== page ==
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Berlin Airlift remembered

Discussion in 'Military History' started by Kai-Petri, May 12, 2009.

  1. Kai-Petri

    Kai-Petri Kenraali

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    Berlin Airlift remembered, key moment in Cold War

    BERLIN – A World War II-era cargo plane dropped hundreds of boxes of chocolate-covered raisins on tiny parachutes into a crowd of tens of thousands on Tuesday, recreating a highlight of the operation that kept West Berlin out of Soviet hands.

    The drop came on the 60th anniversary of the day the Soviets lifted their blockade strangling West Berlin.

    More than 100,000 Berliners turned out in honor of the 120 American, British and French veterans of the airlift who were on hand at Tempelhof, the hub for U.S. planes during the airlift, for the celebrations.

    U.S. airlift pilot Gail Halvorsen said the city's approximately 2 million citizens themselves were the unsung heroes.

    "They slept in bombed-out buildings with little heat ... but they said we'll never give in," Halvorsen told The AP. "They said we don't have enough to eat, just give us a little — someday we'll have enough — but if we lose our freedom, we'll never get it back."

    Halvorsen is probably the best known of the airlift pilots, thanks to an inadvertent propaganda coup born out of goodwill. Early in the airlift, the man from Utah shared two sticks of gum with starving Berlin kids and saw others sniffing the wrappers just for a hint of the flavor.

    Touched, he told the children to come back the next day, when he would drop them candy, using handkerchiefs as parachutes.

    He started doing it regularly, using his own candy ration. Soon other pilots and crews joined in what would be dubbed "Operation Little Vittles."

    After an Associated Press story appeared under the headline "Lollipop Bomber Flies Over Berlin," a wave of candy and handkerchief donations followed.

    The airlift itself began June 26, 1948, in an ambitious plan to feed and supply West Berlin, after the Soviets — one of the four occupying powers of a divided Berlin after World War II — blockaded the city in an attempt to squeeze the U.S., Britain and France out of the enclave within Soviet-occupied eastern Germany.

    American, British, Canadian, Australian, New Zealand and South African pilots flew 278,000 flights to Berlin over 15 months, carrying about 2.3 million tons of food, coal, medicine and other supplies.

    On the operation's busiest day — April 16, 1949 — about 1,400 planes carried in nearly 13,000 tons over 24 hours — an average of one plane touching down almost every minute.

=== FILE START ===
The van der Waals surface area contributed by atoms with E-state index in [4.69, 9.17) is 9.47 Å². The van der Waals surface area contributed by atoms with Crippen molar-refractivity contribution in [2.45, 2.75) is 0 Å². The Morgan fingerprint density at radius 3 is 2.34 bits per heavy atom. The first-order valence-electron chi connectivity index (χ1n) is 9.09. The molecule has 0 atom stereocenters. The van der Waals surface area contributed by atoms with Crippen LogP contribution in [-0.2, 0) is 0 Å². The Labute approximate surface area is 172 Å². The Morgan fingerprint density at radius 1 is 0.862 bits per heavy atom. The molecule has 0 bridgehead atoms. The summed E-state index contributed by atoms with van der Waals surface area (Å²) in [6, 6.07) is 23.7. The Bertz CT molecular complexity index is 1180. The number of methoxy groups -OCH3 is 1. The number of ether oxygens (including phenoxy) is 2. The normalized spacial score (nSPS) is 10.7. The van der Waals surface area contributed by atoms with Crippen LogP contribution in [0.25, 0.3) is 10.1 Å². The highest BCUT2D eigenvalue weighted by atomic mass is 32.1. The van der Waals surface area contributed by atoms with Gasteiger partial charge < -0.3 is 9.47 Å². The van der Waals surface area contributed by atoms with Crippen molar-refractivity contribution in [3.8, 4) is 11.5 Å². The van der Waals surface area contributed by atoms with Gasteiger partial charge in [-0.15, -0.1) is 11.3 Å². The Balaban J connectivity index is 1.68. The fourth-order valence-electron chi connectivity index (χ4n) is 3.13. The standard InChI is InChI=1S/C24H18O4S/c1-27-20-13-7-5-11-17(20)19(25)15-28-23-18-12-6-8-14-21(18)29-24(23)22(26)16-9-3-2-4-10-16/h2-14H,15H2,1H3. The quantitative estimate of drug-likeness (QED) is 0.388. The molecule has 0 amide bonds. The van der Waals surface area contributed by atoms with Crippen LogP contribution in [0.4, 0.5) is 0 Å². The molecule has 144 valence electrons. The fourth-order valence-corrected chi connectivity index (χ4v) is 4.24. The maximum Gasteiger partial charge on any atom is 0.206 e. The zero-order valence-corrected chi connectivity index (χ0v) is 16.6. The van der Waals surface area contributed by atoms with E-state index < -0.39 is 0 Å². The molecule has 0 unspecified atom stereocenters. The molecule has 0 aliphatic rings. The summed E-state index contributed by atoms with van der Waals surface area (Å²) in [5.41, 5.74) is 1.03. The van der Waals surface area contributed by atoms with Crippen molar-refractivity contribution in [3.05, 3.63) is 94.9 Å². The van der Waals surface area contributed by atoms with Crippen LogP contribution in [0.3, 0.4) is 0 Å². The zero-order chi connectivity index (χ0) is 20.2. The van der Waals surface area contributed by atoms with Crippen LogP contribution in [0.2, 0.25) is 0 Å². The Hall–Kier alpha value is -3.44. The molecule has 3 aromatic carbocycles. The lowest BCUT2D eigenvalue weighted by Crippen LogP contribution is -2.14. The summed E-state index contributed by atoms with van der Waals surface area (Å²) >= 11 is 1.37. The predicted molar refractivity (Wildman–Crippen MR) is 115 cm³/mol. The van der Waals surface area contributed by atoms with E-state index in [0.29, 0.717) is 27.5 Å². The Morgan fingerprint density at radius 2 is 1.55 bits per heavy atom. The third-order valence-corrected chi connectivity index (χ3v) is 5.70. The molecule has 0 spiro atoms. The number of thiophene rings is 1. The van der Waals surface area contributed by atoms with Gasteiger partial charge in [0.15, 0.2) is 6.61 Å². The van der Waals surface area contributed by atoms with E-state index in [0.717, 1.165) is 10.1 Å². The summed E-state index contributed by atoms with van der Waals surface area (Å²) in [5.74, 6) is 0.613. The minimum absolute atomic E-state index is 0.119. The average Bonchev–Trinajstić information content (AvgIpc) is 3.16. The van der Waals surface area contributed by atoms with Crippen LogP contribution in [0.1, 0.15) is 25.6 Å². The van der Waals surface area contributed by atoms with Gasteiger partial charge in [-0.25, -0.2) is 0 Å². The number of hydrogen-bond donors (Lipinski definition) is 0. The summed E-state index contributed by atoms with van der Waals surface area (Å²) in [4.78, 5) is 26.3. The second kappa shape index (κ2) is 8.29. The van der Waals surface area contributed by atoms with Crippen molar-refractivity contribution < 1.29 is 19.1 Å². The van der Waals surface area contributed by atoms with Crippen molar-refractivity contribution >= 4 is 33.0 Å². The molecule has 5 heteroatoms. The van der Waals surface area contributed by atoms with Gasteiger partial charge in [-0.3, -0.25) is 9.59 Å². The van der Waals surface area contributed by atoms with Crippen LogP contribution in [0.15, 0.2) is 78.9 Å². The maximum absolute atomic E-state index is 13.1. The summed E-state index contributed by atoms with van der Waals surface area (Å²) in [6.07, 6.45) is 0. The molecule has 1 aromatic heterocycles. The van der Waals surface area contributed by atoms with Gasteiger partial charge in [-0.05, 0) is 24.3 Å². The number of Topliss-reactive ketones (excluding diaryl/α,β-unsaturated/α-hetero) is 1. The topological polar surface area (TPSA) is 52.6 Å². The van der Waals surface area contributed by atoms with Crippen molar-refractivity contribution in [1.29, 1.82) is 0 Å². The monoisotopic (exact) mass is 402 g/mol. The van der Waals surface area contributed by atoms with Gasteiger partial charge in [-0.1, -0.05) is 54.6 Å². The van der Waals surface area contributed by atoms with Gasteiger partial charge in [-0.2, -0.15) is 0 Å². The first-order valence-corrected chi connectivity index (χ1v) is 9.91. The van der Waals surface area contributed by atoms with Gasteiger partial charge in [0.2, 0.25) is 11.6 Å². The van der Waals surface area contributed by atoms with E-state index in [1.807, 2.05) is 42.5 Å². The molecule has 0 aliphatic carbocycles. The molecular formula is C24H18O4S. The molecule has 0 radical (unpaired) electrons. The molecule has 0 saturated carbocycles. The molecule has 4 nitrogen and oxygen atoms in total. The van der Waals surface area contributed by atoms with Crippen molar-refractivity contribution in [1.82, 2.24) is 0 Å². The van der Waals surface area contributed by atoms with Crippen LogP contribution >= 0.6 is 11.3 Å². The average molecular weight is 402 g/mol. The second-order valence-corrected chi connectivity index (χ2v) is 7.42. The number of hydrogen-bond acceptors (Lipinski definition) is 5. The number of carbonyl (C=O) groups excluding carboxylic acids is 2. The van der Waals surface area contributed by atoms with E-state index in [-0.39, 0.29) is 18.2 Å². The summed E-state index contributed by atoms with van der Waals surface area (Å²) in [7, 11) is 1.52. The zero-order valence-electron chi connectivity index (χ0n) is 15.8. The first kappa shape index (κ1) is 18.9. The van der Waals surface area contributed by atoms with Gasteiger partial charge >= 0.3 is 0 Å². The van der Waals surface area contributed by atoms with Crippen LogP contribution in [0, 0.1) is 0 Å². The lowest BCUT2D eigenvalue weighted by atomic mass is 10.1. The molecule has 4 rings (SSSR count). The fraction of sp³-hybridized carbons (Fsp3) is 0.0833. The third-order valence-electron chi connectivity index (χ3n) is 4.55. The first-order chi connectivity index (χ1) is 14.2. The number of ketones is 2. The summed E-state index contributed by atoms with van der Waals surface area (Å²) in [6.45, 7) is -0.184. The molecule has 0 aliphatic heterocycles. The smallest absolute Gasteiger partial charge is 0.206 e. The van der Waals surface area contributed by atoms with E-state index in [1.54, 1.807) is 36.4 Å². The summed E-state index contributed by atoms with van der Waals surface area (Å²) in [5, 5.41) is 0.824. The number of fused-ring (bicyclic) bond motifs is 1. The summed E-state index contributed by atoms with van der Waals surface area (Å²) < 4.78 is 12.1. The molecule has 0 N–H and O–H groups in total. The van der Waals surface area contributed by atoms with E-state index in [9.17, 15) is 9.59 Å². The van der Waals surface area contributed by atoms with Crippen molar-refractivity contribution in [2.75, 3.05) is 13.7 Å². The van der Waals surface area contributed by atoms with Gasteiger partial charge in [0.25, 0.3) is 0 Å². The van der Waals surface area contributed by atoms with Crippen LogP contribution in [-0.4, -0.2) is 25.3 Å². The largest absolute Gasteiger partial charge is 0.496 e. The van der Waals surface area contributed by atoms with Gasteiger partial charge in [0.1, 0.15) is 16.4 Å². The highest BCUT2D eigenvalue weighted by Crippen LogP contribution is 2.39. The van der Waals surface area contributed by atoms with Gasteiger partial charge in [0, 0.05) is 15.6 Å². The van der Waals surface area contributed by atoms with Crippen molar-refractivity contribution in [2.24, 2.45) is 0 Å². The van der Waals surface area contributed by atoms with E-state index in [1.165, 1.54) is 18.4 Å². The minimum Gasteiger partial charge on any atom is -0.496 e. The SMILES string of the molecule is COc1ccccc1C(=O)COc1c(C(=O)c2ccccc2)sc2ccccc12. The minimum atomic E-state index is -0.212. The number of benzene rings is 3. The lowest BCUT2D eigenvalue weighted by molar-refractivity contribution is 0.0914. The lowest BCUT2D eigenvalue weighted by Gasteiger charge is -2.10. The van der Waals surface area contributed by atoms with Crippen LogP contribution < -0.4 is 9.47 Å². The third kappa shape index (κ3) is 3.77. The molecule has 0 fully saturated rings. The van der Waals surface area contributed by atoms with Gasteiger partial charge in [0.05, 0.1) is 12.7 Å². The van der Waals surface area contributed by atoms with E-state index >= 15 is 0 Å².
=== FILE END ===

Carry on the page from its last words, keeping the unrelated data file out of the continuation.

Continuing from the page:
On the ground in Berlin, ex-Luftwaffe mechanics were enlisted to help maintain aircraft, and some 19,000 Berliners — almost half of them women — worked around the clock for three months to build Tegel Airport, providing a crucial relief for the British Gatow and American Tempelhof airfields.

    Finally, on May 12, 1949, the Soviets realized the blockade was futile and lifted their barricades. The airlift continued for several more months, however, as a precaution in case the Soviets changed their minds.

    http://us.mc519.mail.yahoo.com/mc/s...oNVkWlWg,1_111589_AEAwvs4AAEMJSf684QEu/V7/1Oc,
     
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  2. von Poop

    von Poop Waspish

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    Berlin Airlift Memorial, rather poorly snapped in the freezing cold at the National memorial arboretum last year.
    Fruit trees behind planted for each of the British personnel that lost their lives on the operation.

    Thirty-Nine trees in total :poppy:.

    [​IMG]

    ~A
     
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  3. Kai-Petri

    Kai-Petri Kenraali

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    BBC NEWS | Europe | Berlin pays thanks to airlift veterans

    Among the pilots was Leroy Williamson from Dallas, Texas. Mr Williamson is among a group of 100 airlift veterans in Berlin to mark the 60th anniversary of the end of the blockade.

    "Outfoxing the Russians - that was one of our greatest achievements" he tells me.

    "I knew what I was doing was important," Leroy says. "We had to keep two million West Berliners fed."

    At Tempelhof airport on Tuesday, Berlin thanked the visiting veterans.

    There was a ceremony by the memorial to the 78 airmen and ground crew killed in the airlift. Military bands played sombre music and soldiers laid wreaths.

    And then a salute from the skies - a fly-over to honour the veterans down below.
     
  4. Kai-Petri

    Kai-Petri Kenraali

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    Over 70 years ago- amazing achievement!
     

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